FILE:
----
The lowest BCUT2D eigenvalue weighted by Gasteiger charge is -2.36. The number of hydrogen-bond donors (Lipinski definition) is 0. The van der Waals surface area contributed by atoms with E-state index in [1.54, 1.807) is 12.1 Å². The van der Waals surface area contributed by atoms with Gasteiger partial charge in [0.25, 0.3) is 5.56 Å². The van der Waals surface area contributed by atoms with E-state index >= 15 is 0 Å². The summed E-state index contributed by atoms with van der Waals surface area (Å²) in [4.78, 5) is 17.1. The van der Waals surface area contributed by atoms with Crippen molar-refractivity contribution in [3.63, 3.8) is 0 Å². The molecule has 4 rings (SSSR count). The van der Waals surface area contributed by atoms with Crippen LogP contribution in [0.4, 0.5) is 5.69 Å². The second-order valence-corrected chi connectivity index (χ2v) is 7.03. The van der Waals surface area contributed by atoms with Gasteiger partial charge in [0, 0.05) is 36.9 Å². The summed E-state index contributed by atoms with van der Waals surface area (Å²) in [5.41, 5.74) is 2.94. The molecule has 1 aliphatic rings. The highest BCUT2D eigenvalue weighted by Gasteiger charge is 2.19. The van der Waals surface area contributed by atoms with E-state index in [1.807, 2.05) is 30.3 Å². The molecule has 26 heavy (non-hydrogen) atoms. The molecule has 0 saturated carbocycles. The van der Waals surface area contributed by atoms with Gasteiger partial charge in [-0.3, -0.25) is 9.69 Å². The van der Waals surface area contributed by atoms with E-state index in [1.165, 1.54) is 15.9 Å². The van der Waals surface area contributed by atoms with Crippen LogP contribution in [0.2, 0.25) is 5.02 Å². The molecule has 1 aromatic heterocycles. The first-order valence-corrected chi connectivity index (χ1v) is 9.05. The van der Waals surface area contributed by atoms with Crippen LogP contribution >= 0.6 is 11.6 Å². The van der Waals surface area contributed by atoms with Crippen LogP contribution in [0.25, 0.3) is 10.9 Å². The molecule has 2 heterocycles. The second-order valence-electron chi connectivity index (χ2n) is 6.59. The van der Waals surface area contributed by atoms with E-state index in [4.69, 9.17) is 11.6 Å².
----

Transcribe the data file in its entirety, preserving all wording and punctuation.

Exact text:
The lowest BCUT2D eigenvalue weighted by Gasteiger charge is -2.36. The number of hydrogen-bond donors (Lipinski definition) is 0. The van der Waals surface area contributed by atoms with E-state index in [1.54, 1.807) is 12.1 Å². The van der Waals surface area contributed by atoms with Gasteiger partial charge in [0.25, 0.3) is 5.56 Å². The van der Waals surface area contributed by atoms with E-state index >= 15 is 0 Å². The summed E-state index contributed by atoms with van der Waals surface area (Å²) in [4.78, 5) is 17.1. The van der Waals surface area contributed by atoms with Crippen molar-refractivity contribution in [3.63, 3.8) is 0 Å². The molecule has 4 rings (SSSR count). The van der Waals surface area contributed by atoms with Crippen LogP contribution in [0.4, 0.5) is 5.69 Å². The second-order valence-corrected chi connectivity index (χ2v) is 7.03. The van der Waals surface area contributed by atoms with Gasteiger partial charge in [0, 0.05) is 36.9 Å². The summed E-state index contributed by atoms with van der Waals surface area (Å²) in [5.41, 5.74) is 2.94. The molecule has 1 aliphatic rings. The highest BCUT2D eigenvalue weighted by Gasteiger charge is 2.19. The van der Waals surface area contributed by atoms with E-state index in [1.807, 2.05) is 30.3 Å². The molecule has 26 heavy (non-hydrogen) atoms. The molecule has 0 saturated carbocycles. The van der Waals surface area contributed by atoms with Gasteiger partial charge in [-0.3, -0.25) is 9.69 Å². The van der Waals surface area contributed by atoms with E-state index in [1.165, 1.54) is 15.9 Å². The van der Waals surface area contributed by atoms with Crippen LogP contribution in [0.2, 0.25) is 5.02 Å². The molecule has 1 aromatic heterocycles. The first-order valence-corrected chi connectivity index (χ1v) is 9.05. The van der Waals surface area contributed by atoms with Crippen LogP contribution >= 0.6 is 11.6 Å². The van der Waals surface area contributed by atoms with Crippen LogP contribution in [0.25, 0.3) is 10.9 Å². The molecule has 2 heterocycles. The second-order valence-electron chi connectivity index (χ2n) is 6.59. The van der Waals surface area contributed by atoms with E-state index in [4.69, 9.17) is 11.6 Å².